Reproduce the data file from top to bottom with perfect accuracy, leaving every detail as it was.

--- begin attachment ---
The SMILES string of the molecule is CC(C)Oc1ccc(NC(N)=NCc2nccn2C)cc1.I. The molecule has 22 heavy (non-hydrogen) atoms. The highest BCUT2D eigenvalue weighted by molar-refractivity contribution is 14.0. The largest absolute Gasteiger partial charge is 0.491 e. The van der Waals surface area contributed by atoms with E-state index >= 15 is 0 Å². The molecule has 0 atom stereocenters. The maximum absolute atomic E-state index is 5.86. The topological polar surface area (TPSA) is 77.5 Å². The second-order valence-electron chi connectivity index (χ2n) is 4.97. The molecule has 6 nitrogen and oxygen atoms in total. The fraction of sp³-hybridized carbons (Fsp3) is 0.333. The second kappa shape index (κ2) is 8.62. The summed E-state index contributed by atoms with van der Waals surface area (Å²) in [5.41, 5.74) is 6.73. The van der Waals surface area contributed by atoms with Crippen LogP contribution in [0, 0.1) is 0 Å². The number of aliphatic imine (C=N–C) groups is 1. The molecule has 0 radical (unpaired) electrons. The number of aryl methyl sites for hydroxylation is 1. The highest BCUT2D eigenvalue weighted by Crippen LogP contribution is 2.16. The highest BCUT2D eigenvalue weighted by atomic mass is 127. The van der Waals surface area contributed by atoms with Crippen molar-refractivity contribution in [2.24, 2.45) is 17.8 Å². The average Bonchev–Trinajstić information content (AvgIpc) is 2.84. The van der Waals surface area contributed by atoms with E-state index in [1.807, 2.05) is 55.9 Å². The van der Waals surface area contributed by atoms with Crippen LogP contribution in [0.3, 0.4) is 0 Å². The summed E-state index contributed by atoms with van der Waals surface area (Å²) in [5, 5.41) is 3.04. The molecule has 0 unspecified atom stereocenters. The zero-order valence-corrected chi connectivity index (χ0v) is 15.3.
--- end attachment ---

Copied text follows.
The SMILES string of the molecule is CC(C)Oc1ccc(NC(N)=NCc2nccn2C)cc1.I. The molecule has 22 heavy (non-hydrogen) atoms. The highest BCUT2D eigenvalue weighted by molar-refractivity contribution is 14.0. The largest absolute Gasteiger partial charge is 0.491 e. The van der Waals surface area contributed by atoms with E-state index >= 15 is 0 Å². The molecule has 0 atom stereocenters. The maximum absolute atomic E-state index is 5.86. The topological polar surface area (TPSA) is 77.5 Å². The second-order valence-electron chi connectivity index (χ2n) is 4.97. The molecule has 6 nitrogen and oxygen atoms in total. The fraction of sp³-hybridized carbons (Fsp3) is 0.333. The second kappa shape index (κ2) is 8.62. The summed E-state index contributed by atoms with van der Waals surface area (Å²) in [5.41, 5.74) is 6.73. The van der Waals surface area contributed by atoms with Crippen LogP contribution in [0, 0.1) is 0 Å². The number of aliphatic imine (C=N–C) groups is 1. The molecule has 0 radical (unpaired) electrons. The number of aryl methyl sites for hydroxylation is 1. The highest BCUT2D eigenvalue weighted by Crippen LogP contribution is 2.16. The highest BCUT2D eigenvalue weighted by atomic mass is 127. The van der Waals surface area contributed by atoms with Crippen molar-refractivity contribution in [2.24, 2.45) is 17.8 Å². The average Bonchev–Trinajstić information content (AvgIpc) is 2.84. The van der Waals surface area contributed by atoms with E-state index in [1.807, 2.05) is 55.9 Å². The van der Waals surface area contributed by atoms with Crippen LogP contribution in [0.3, 0.4) is 0 Å². The summed E-state index contributed by atoms with van der Waals surface area (Å²) in [5, 5.41) is 3.04. The molecule has 0 unspecified atom stereocenters. The zero-order valence-corrected chi connectivity index (χ0v) is 15.3.